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Education and Employment

Wheelchair Users in UK Struggle with Inaccessible Offices

A man helping to move down the stairs to a disabled person in a wheelchair

A survey of more than 1,000 workers across the UK has revealed that 27% of offices do not have wheelchair access.

The findings, a YouGov survey from Penketh Group, arrive just months after the Chartered Insurance Institute (CII) and Scope released a good practice guide for employers to help them achieve equality for disabled people in the workplace. The study also revealed that 30% of 18-24 year olds do not think their office caters for people with varying disabilities, with 34% of workers wanting wheelchair access to be improved in the their workplace.

In December, the BBC reported that data from the Office of National Statistics (ONS) showed that disabled employees are paid 12.2% less than their non-disabled peers. Chris Birchall, workplace strategist at Penketh Group, said: “The results from our survey are deeply concerning. They shed more light on the inequality crisis that is apparent in the UK workplace today, especially for people with physical disabilities.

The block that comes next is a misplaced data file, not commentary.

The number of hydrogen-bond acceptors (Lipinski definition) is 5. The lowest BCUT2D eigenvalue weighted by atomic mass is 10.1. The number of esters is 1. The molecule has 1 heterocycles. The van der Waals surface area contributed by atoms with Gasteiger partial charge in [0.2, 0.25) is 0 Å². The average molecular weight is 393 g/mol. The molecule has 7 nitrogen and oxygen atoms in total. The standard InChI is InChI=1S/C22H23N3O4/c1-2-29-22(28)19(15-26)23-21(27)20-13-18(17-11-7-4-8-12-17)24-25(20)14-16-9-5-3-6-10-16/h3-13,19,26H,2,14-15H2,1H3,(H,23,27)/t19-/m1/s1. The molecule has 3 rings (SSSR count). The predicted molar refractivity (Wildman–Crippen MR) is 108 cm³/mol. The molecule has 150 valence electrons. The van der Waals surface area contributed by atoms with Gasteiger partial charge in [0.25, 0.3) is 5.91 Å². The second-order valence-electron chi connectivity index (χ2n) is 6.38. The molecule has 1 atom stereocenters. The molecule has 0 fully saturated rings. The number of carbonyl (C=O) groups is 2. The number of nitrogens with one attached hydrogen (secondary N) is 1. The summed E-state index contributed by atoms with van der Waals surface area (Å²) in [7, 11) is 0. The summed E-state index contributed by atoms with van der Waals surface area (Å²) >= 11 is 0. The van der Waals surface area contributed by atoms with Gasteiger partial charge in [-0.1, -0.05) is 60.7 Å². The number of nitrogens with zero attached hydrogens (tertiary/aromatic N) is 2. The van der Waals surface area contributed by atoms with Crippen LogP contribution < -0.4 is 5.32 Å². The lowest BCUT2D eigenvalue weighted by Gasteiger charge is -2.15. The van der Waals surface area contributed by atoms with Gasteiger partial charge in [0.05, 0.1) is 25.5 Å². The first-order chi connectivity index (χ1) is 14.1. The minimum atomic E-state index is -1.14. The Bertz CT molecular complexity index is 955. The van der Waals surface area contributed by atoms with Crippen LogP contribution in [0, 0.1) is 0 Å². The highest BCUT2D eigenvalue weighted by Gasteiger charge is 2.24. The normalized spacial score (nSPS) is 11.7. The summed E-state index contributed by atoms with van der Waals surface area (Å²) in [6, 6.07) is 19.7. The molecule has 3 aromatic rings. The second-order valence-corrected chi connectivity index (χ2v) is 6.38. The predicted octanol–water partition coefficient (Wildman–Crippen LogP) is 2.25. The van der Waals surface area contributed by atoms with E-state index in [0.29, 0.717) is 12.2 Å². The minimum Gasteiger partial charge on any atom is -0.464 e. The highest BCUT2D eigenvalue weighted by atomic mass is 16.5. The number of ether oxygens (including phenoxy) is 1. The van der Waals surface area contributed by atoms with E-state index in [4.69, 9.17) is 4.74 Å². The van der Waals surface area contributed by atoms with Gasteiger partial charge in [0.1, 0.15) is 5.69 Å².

“Businesses need to realise that inclusivity is more than just a box-ticking exercise. If they want to get the best from the workforce, they need to start catering for all employees, regardless of their physical ability and fully understand what they need to do their jobs.”

Referring to the survey results, Gem Turner, disabled blogger and consultant, said: “I am not surprised by this figure and think that it’s probably higher, but so many employees don’t feel able to share adjustments they may need.

There are 1.2 million wheelchair users in the UK, according to NHS.

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